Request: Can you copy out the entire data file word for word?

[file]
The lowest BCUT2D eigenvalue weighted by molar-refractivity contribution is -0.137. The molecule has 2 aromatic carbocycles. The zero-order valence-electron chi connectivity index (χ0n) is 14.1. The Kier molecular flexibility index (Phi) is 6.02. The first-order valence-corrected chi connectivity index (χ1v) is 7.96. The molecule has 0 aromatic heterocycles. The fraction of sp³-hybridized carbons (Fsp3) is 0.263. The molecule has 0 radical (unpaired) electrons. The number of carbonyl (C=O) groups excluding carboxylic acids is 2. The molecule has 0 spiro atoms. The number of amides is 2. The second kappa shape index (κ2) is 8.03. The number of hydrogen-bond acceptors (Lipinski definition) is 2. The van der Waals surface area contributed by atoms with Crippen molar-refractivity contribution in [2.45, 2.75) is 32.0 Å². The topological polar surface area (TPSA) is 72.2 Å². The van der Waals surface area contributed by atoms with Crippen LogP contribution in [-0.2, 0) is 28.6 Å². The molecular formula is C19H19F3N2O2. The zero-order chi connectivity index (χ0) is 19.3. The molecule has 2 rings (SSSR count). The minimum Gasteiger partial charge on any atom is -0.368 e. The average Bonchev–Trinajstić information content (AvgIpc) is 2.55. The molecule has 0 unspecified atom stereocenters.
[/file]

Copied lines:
The lowest BCUT2D eigenvalue weighted by molar-refractivity contribution is -0.137. The molecule has 2 aromatic carbocycles. The zero-order valence-electron chi connectivity index (χ0n) is 14.1. The Kier molecular flexibility index (Phi) is 6.02. The first-order valence-corrected chi connectivity index (χ1v) is 7.96. The molecule has 0 aromatic heterocycles. The fraction of sp³-hybridized carbons (Fsp3) is 0.263. The molecule has 0 radical (unpaired) electrons. The number of carbonyl (C=O) groups excluding carboxylic acids is 2. The molecule has 0 spiro atoms. The number of amides is 2. The second kappa shape index (κ2) is 8.03. The number of hydrogen-bond acceptors (Lipinski definition) is 2. The van der Waals surface area contributed by atoms with Crippen molar-refractivity contribution in [2.45, 2.75) is 32.0 Å². The topological polar surface area (TPSA) is 72.2 Å². The van der Waals surface area contributed by atoms with Crippen LogP contribution in [-0.2, 0) is 28.6 Å². The molecular formula is C19H19F3N2O2. The zero-order chi connectivity index (χ0) is 19.3. The molecule has 2 rings (SSSR count). The minimum Gasteiger partial charge on any atom is -0.368 e. The average Bonchev–Trinajstić information content (AvgIpc) is 2.55. The molecule has 0 unspecified atom stereocenters.